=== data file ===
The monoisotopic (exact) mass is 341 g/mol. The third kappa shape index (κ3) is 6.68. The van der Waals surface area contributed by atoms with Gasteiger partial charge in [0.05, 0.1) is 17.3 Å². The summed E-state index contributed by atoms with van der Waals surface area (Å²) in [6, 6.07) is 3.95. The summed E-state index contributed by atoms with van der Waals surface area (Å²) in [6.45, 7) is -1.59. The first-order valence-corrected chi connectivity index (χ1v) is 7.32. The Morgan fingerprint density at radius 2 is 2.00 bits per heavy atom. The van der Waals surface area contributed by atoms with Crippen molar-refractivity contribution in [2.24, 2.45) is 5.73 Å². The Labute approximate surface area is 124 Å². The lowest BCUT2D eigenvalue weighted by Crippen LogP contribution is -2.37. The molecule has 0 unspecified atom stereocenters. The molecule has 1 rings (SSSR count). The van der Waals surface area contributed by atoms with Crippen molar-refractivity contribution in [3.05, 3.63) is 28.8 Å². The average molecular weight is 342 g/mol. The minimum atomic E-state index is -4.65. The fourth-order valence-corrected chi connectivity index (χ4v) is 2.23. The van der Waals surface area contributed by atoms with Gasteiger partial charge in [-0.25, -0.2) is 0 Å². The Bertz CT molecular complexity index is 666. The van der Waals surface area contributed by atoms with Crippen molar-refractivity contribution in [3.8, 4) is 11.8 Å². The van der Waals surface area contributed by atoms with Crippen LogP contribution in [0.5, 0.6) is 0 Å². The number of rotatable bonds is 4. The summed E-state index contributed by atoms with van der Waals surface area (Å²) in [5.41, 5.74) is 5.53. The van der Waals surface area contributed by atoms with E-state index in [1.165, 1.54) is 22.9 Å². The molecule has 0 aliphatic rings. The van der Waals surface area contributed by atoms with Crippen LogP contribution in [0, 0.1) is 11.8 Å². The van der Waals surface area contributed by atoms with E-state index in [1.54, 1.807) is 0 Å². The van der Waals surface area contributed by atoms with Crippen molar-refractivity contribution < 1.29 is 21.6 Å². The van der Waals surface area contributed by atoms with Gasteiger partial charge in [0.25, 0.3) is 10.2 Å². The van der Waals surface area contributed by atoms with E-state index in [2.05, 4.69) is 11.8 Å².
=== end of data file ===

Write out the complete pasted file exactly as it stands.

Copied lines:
The monoisotopic (exact) mass is 341 g/mol. The third kappa shape index (κ3) is 6.68. The van der Waals surface area contributed by atoms with Gasteiger partial charge in [0.05, 0.1) is 17.3 Å². The summed E-state index contributed by atoms with van der Waals surface area (Å²) in [6, 6.07) is 3.95. The summed E-state index contributed by atoms with van der Waals surface area (Å²) in [6.45, 7) is -1.59. The first-order valence-corrected chi connectivity index (χ1v) is 7.32. The Morgan fingerprint density at radius 2 is 2.00 bits per heavy atom. The van der Waals surface area contributed by atoms with Crippen molar-refractivity contribution in [2.24, 2.45) is 5.73 Å². The Labute approximate surface area is 124 Å². The lowest BCUT2D eigenvalue weighted by Crippen LogP contribution is -2.37. The molecule has 0 unspecified atom stereocenters. The molecule has 1 rings (SSSR count). The van der Waals surface area contributed by atoms with Crippen molar-refractivity contribution in [3.05, 3.63) is 28.8 Å². The average molecular weight is 342 g/mol. The minimum atomic E-state index is -4.65. The fourth-order valence-corrected chi connectivity index (χ4v) is 2.23. The van der Waals surface area contributed by atoms with Gasteiger partial charge in [-0.25, -0.2) is 0 Å². The Bertz CT molecular complexity index is 666. The van der Waals surface area contributed by atoms with Crippen molar-refractivity contribution in [3.8, 4) is 11.8 Å². The van der Waals surface area contributed by atoms with Crippen LogP contribution in [0.5, 0.6) is 0 Å². The number of rotatable bonds is 4. The summed E-state index contributed by atoms with van der Waals surface area (Å²) in [5.41, 5.74) is 5.53. The van der Waals surface area contributed by atoms with E-state index in [1.165, 1.54) is 22.9 Å². The molecule has 0 aliphatic rings. The van der Waals surface area contributed by atoms with Crippen LogP contribution in [0, 0.1) is 11.8 Å². The van der Waals surface area contributed by atoms with E-state index in [1.54, 1.807) is 0 Å². The van der Waals surface area contributed by atoms with Crippen molar-refractivity contribution < 1.29 is 21.6 Å². The van der Waals surface area contributed by atoms with Gasteiger partial charge in [0.25, 0.3) is 10.2 Å². The van der Waals surface area contributed by atoms with E-state index in [2.05, 4.69) is 11.8 Å².